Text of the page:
Clean energy innovators from three African countries are among winners of this year’s prestigious Ashden Awards which recognise the world’s most innovative initiatives implementing clean and accessible energy and natural climate solutions.
Four out of the six winners from the Global South are from African countries; two from Kenya, and the others from Togo, and Zimbabwe.
Between them they took away prizes for improving farmers’ access to clean energy, transforming refugees’ livelihoods, or training people for jobs linked to renewable energy technologies.
For the first time since it started in 2001, the Ashden Awards this year is being held in Nairobi, as well as London, ahead of COP27 which will have an Africa focus.
The ceremony, hosted by Kenyan human rights lawyer Cynthia Nyongesa on Thursday night, brought to life the stories and solutions of organisations creating the future and premiered powerful films showing the winners’ work.
Harriet Lamb, Ashden CEO, said: “Through our awards and at this, our first African ceremony, we are proud to celebrate and promote the ground-breaking climate solutions which will deliver a low-carbon future. Our winners and runners up show how the continent is a hotbed of innovation demonstrating the resilience and ingenuity of those most at risk from climate change”.
“They also show that clean energy has the potential to create jobs – 14 million in Africa by 2030 – and boost livelihoods. Green energy is a must. We will be showcasing their inspiring stories at the crucial COP27 climate talks in Egypt, where global leaders should sit up, take notice and provide adequate funding to scale up efforts to deliver a future in which no one is left behind,” Lamb explained.
Kenyan environmentalist Wanjira Mathai, Managing Director for Africa and Global Partnerships at World Resources Institute, was the keynote speaker at the event.
Other speakers included Jane Kimani, director of East Africa Operations at Angaza which won an Ashden Award in 2018; Amer Alkayed Steering Committee Member from Global Refugee Led Network, Julius Court, British Deputy High Commissioner, and Pamela Sittoni from the Nation Media Group.
With strong competition for awards in categories related to improving training and numbers of skilled workers in the renewable energy sector, winners were selected for delivering innovative and scalable climate solutions to the journey to zero carbon.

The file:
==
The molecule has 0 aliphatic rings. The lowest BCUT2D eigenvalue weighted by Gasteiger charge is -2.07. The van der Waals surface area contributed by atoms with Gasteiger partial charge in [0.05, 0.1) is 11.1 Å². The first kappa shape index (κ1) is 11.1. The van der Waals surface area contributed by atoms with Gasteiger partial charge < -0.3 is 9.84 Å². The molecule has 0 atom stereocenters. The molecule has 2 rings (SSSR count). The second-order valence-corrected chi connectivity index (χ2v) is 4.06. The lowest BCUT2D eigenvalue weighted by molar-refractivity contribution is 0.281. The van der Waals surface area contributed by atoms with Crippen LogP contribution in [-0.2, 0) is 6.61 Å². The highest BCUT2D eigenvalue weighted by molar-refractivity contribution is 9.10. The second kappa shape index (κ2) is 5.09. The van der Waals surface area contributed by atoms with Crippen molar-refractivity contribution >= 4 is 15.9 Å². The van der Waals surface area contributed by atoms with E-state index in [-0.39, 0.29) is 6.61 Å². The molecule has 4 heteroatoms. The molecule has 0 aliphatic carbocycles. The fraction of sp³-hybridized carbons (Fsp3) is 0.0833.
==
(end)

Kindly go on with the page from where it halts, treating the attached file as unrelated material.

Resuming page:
Winners were chosen from more than 200 applicants globally by judges, including clean energy sector specialists from around the world, indigenous community representatives, refugees involved in energy access and funders and will receive up to £25,000 to help scale up their vital work.
In Kenya, Kakuma Venture are bringing access to the internet to people in refugee camps using clean energy, creating jobs and boosting education whilst SokoFresh helps farmers reduce post-harvest losses through solar powered cold storage and market linkages.
For their work to improve energy access and develop skills, Togo’s Energy Generation and Zimbabwe’s Zonful Energy, were declared joint winners in their category. ASRI a forest-based project in Borneo, Indonesia, won the natural climate solutions award for supporting indigenous communities to reverse illegal logging with an ingenious chainsaw buy-back scheme
The Ashden Award for Energising Refugee Livelihoods, supported by The Linbury Trust, the Alan and Babette Sainsbury Charitable Fund, JAC Trust, Ashden Trust and a public appeal, the winners were Kakuma Ventures, Kenya – who are creating clean energy, internet connections and new jobs for refugee camp residents.
In the Ashden Award for Energising Agriculture, supported by the Department for Business, Energy and Industrial Strategy, the winners were Soko Fresh, Kenya – a sustainable cold storage for smallholders, matched with help getting products to market.
By Joseph Ng’ang’a